As for the handling, which we didn’t have any major issues with, it felt like we could get it a little more spot-on. We put 23mm-offset Ride Engineering triple clamps on (stock is 22mm) and put a 1mm-longer link on to lower the rear. We like the WP AER 48mm forks, but the light front end of a two-stroke makes them feel like they don’t track as well as the four-stroke models. We noted a tendency to bounce around in the braking bumps, so we sent the forks and shock to Factory Connection, who is a WP-authorized suspension dealer. They installed their AER 48 spring kit and re-valved the shock to match the forks. You read that right; we put a coil spring in our air forks. With the combination of the Ride Engineering chassis changes and Factory Connection suspension modifications, the bike handled exceptionally well. The front and rear end tracked to the ground like glue. The bike sat lower to the ground, which made for a lower center of gravity when riding. We did feel the added weight of the spring fork from side to side in the air, but it was worth its weight in gold the way it held up in its stroke and delivered a plush initial feel. We were impressed with the fork’s ability to absorb hard hits while still having such a soft setup.

We took our stock hubs and sent them over to Dubya USA to have them go through their Cerakote polymer-ceramic coating for a durable and fresh new look.

We have always had issues with the stock brake-pedal spring breaking. Fasst Company’s rear-brake return spring was the ultimate fix. We didn’t need to replace the pedal spring anymore, as the Fasst Company’s return spring adjusted the pedal resistance by adjusting how much preload was placed on the spring. We also replaced our worn-out stock chain with a ProX 520MX chain. We took off the stock chain guards, which were still in good shape, and replaced them with the extremely durable TM Designworks Factory Edition chain guards.

The Pro Circuit pipe and silencer were developed for the TC250 to tame its wild ways. Not only did they tame the power where the bike needed it, they added power where the bike could use it. This is the best bolt-on power you can find for the TC250.

Our stock footpegs were dull, so we had Metal Tech replace the teeth on our stock pegs. They take your stock pegs, grind down the stock teeth and replace them with new teeth ($125). They can also do any customization you would like. They can raise, lower, or reposition your pegs fore or aft. You can even get bigger teeth if you desire. We kept the stock placement but went with a sharper tooth pattern to get better grip.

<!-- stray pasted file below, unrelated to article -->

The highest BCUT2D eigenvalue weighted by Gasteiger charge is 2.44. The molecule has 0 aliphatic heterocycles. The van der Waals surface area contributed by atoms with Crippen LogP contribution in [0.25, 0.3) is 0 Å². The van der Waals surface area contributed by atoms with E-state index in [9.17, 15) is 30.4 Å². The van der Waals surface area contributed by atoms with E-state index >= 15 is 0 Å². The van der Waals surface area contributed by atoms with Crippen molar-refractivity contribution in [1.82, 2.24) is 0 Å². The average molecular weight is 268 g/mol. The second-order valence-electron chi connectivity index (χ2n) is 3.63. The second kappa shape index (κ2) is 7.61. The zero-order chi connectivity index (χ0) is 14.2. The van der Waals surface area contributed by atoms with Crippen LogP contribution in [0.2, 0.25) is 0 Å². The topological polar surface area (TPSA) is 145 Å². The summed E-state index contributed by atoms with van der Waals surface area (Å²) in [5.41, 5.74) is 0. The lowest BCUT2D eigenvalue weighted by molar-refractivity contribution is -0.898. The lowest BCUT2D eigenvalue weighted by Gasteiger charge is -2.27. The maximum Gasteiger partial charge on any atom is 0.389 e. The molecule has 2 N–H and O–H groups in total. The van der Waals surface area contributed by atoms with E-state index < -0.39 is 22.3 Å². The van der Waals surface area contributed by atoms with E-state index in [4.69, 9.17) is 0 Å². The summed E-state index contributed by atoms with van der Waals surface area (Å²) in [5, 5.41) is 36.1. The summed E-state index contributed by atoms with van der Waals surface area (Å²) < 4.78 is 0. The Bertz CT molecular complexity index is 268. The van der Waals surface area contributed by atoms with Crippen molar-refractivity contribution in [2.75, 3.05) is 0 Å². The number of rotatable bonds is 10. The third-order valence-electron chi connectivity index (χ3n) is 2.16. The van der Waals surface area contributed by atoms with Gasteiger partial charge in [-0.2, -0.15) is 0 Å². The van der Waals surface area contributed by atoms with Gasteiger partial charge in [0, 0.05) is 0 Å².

The stock 50-tooth rear sprocket on the TC250 makes for awkward shift points. We put a ProX 49-tooth rear sprocket on to lengthen shift points from gear to gear.

When we were done, our TC250 project bike felt better than new. Every test rider from Vet to Pro liked the power spread. It had improved bottom-end, a stronger but tamer midrange and a powerful top end that had good over-rev. This made the bike easier to ride, with wider shift points from gear to gear.

We admit we like WP’s AER 48mm air forks, but they still have that air fork feeling. Factory Connection transformed our WP air forks into spring forks.

If you are a racer on a budget, the Pro Circuit pipe, 49-tooth rear sprocket and Fasst Company rear-brake return spring will make a world of difference. If you want to get the most out of the TC250, the Factory Connection spring-conversion kit is a nice touch in the handling department.

If you’re into sharp looks, go with a Polisport flo-yellow plastic kit with custom Factory Effex graphics. We chose yellow plastic with blue graphics because it matches the Swedish flag—and Husqvarnas are still made in Sweden, aren’t they?

Of course we raced our project TC250 in the Pro class at the 2017 MTA World Two-Stroke Championship.

This was a project bike with a purpose. We put enough hours on the stocker to know what we needed to change, and then just did that and no more. Use this 2017 Husqvarna TC250 as your roadmap to the best TC250 possible.




2017 husqvarna tc250cerakote hubsdubya usa wheelsfaast company brake return springfactory connection AER spring conversionfactory effexHusqvarnajd jettingmaxima lubricantsmikuni tmx carbpolisport plasticpro circuitprox sprocketsride engineeringtm designworkswiseco piston